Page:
This article originally appeared on TomDispatch.
It turns out that you don’t want to be a former city dweller in rural parts of southernmost Australia, a stalk of wheat in China or Iraq, a soybean in Argentina, an almond or grape in northern California, a cow in Texas or almost anything in parts of East Africa right now. Let me explain.
As anyone who has turned on the prime-time TV news these last weeks knows, southeastern Australia has been burning up. It’s already dry climate has been growing ever hotter. “The great drying,” Australian environmental scientist Tim Flannery calls it. At its epicenter, Melbourne recorded its hottest day ever this month at a sweltering 115.5 degrees, while temperatures soared even higher in the surrounding countryside. After more than a decade of drought, followed by the lowest rainfall on record, the eucalyptus forests are now burning. To be exact, they are now pouring vast quantities of stored carbon dioxide, the greenhouse gas considered largely responsible for global warming, into the atmosphere.
In fact, everything’s been burning there. Huge sheets of flame, possibly aided and abetted by arsonists, tore through whole towns. More than 180 people are dead and thousands homeless. Flannery, who has written eloquently about global warming, drove through the fire belt, and reported:
“It was as if a great cremation had taken place…. I was born in Victoria, and over five decades I’ve watched as the state has changed. The long, wet and cold winters that seemed insufferable to me as a boy vanished decades ago, and for the past twelve years a new, drier climate has established itself…. I had not appreciated the difference a degree or two of extra heat and a dry soil can make to the ferocity of a fire. This fire was different from anything seen before.”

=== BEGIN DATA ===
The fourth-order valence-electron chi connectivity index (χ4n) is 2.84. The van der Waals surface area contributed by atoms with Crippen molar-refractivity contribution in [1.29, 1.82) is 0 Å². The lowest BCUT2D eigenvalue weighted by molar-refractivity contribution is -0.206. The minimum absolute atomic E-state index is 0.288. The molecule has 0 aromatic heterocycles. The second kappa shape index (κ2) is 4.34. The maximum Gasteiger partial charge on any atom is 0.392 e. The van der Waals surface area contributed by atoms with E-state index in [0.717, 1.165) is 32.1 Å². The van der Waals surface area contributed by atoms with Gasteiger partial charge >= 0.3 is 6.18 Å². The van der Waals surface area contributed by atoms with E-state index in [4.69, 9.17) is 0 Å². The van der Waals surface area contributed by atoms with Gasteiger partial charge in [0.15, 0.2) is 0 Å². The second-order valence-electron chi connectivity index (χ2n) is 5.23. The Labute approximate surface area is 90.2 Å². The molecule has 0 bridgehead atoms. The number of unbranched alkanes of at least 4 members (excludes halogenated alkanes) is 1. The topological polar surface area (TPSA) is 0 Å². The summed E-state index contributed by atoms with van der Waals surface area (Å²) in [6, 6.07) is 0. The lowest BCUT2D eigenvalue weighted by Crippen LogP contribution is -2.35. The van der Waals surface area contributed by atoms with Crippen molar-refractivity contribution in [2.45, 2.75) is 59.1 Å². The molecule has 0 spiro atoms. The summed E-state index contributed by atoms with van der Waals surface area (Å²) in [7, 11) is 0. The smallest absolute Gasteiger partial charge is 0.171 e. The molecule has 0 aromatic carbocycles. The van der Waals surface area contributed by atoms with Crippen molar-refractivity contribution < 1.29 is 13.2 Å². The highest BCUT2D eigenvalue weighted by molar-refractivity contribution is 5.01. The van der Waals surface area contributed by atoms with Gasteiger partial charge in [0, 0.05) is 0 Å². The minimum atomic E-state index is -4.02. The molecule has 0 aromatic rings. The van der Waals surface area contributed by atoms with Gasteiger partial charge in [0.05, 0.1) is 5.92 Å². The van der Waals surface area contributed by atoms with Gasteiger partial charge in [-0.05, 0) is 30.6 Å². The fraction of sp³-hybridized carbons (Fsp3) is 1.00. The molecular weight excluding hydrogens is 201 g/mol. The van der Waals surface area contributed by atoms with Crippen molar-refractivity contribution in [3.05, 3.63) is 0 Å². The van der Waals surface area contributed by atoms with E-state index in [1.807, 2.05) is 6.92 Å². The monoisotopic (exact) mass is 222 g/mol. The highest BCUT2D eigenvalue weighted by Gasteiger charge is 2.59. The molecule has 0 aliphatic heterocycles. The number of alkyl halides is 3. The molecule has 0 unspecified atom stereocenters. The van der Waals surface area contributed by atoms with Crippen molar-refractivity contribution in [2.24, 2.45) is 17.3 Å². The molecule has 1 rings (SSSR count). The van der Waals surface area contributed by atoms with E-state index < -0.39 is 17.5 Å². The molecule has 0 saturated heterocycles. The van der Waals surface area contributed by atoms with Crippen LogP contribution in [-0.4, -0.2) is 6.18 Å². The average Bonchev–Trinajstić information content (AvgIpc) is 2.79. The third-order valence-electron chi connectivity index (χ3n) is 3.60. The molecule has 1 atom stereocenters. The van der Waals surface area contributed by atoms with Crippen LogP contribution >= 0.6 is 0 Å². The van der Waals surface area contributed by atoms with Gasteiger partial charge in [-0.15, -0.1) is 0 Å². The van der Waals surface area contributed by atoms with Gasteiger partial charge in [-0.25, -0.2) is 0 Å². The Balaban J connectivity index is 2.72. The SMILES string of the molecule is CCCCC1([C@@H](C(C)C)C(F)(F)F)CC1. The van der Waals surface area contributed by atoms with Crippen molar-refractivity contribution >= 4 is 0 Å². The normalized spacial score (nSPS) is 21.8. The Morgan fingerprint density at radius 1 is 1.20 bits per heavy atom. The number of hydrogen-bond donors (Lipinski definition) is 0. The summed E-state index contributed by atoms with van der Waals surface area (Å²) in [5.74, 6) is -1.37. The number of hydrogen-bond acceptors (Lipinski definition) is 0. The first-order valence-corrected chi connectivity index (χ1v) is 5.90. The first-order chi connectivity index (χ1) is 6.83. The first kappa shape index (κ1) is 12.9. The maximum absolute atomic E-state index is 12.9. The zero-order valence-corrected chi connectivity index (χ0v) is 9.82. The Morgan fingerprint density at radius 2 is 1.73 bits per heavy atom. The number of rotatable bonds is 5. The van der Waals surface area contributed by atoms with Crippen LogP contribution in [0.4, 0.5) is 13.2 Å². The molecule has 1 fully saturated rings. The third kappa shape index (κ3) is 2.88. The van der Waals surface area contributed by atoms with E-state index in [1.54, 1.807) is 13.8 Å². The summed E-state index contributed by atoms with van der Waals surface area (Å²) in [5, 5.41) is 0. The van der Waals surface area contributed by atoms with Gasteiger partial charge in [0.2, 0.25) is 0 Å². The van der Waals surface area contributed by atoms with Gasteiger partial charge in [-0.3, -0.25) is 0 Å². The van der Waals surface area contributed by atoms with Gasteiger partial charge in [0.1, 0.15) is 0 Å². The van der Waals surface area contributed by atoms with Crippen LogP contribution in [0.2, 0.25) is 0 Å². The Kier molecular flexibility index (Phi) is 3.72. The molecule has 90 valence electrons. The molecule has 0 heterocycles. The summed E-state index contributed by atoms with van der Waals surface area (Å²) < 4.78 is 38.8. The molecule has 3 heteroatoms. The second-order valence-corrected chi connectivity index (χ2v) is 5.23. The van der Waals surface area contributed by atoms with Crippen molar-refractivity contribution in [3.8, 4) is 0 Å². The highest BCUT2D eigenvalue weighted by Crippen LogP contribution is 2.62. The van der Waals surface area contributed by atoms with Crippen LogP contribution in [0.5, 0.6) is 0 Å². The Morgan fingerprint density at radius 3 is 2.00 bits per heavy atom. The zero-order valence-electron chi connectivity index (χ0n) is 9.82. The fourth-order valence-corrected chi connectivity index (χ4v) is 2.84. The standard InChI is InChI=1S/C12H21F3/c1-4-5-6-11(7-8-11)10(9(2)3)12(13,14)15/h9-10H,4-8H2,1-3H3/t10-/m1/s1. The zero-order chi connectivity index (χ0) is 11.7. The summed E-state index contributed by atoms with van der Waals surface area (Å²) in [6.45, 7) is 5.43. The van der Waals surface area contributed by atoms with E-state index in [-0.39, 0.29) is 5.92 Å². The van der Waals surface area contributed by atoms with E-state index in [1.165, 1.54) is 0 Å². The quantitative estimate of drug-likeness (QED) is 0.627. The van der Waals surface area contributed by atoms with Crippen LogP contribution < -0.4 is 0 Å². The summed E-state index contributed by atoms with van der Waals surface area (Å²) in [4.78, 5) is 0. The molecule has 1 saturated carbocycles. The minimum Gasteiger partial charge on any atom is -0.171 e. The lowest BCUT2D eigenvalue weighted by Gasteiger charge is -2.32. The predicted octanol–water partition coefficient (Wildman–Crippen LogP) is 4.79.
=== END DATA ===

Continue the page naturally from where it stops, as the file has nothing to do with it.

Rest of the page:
Australia, by the way, is a wheat-growing breadbasket for the world and its wheat crops have been hurt in recent years by continued drought.
Meanwhile, central China is experiencing the worst drought in half a century. Temperatures have been unseasonably high and rainfall, in some areas, 80 percent below normal; more than half the country’s provinces have been affected by drought, leaving millions of Chinese and their livestock without adequate access to water. In the region that raises 95 percent of the country’s winter wheat, crop production has already been impaired and is in further danger without imminent rain. All of this represents a potential financial catastrophe for Chinese farmers at a moment when about 20 million migrant workers are estimated to have lost their jobs in the global economic meltdown. Many of those workers, who left the countryside for China’s booming cities (and remitted parts of their paychecks to rural areas), may now be headed home jobless to potential disaster. A Wall Street Journal report concludes, “Some scientists warn China could face more frequent droughts as a result of global warming and changes in farming patterns.”